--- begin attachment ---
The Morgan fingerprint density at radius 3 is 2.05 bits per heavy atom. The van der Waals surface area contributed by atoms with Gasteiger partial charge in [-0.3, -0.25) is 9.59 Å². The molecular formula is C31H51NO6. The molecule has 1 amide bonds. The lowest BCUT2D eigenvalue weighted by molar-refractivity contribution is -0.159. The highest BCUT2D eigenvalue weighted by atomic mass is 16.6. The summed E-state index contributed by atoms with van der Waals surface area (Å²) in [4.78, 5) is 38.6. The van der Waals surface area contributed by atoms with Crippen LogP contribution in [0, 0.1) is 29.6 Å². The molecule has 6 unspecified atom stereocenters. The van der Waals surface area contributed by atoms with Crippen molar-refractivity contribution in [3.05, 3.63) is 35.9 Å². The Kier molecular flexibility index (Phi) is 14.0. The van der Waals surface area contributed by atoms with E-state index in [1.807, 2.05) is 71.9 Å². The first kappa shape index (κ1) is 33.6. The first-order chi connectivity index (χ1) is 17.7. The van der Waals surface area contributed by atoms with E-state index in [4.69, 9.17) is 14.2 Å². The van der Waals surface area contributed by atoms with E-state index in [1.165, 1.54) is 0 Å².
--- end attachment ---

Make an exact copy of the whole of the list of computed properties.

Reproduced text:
The Morgan fingerprint density at radius 3 is 2.05 bits per heavy atom. The van der Waals surface area contributed by atoms with Gasteiger partial charge in [-0.3, -0.25) is 9.59 Å². The molecular formula is C31H51NO6. The molecule has 1 amide bonds. The lowest BCUT2D eigenvalue weighted by molar-refractivity contribution is -0.159. The highest BCUT2D eigenvalue weighted by atomic mass is 16.6. The summed E-state index contributed by atoms with van der Waals surface area (Å²) in [4.78, 5) is 38.6. The van der Waals surface area contributed by atoms with Crippen LogP contribution in [0, 0.1) is 29.6 Å². The molecule has 6 unspecified atom stereocenters. The van der Waals surface area contributed by atoms with Crippen molar-refractivity contribution in [3.05, 3.63) is 35.9 Å². The Kier molecular flexibility index (Phi) is 14.0. The van der Waals surface area contributed by atoms with E-state index in [1.807, 2.05) is 71.9 Å². The first kappa shape index (κ1) is 33.6. The first-order chi connectivity index (χ1) is 17.7. The van der Waals surface area contributed by atoms with E-state index in [4.69, 9.17) is 14.2 Å². The van der Waals surface area contributed by atoms with E-state index in [1.165, 1.54) is 0 Å².